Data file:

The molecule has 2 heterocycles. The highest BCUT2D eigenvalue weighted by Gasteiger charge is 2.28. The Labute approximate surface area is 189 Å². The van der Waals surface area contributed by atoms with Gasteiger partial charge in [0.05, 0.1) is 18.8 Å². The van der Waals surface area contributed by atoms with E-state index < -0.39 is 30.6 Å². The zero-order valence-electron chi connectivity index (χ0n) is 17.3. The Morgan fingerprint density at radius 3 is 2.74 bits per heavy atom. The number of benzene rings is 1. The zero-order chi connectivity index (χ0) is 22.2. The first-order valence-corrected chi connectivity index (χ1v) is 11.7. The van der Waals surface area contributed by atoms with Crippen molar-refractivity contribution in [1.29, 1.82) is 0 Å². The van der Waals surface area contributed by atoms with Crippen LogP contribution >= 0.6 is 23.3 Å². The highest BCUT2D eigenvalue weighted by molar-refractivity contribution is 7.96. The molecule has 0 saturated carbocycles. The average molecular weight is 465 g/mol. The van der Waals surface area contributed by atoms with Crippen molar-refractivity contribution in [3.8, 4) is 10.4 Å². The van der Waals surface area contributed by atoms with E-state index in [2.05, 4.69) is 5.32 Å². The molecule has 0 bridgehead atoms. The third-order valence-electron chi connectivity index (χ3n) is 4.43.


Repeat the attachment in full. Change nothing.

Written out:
The molecule has 2 heterocycles. The highest BCUT2D eigenvalue weighted by Gasteiger charge is 2.28. The Labute approximate surface area is 189 Å². The van der Waals surface area contributed by atoms with Gasteiger partial charge in [0.05, 0.1) is 18.8 Å². The van der Waals surface area contributed by atoms with E-state index < -0.39 is 30.6 Å². The zero-order valence-electron chi connectivity index (χ0n) is 17.3. The Morgan fingerprint density at radius 3 is 2.74 bits per heavy atom. The number of benzene rings is 1. The zero-order chi connectivity index (χ0) is 22.2. The first-order valence-corrected chi connectivity index (χ1v) is 11.7. The van der Waals surface area contributed by atoms with Crippen molar-refractivity contribution in [1.29, 1.82) is 0 Å². The van der Waals surface area contributed by atoms with Crippen LogP contribution >= 0.6 is 23.3 Å². The highest BCUT2D eigenvalue weighted by molar-refractivity contribution is 7.96. The molecule has 0 saturated carbocycles. The average molecular weight is 465 g/mol. The van der Waals surface area contributed by atoms with Crippen molar-refractivity contribution in [3.8, 4) is 10.4 Å². The van der Waals surface area contributed by atoms with E-state index in [2.05, 4.69) is 5.32 Å². The molecule has 0 bridgehead atoms. The third-order valence-electron chi connectivity index (χ3n) is 4.43.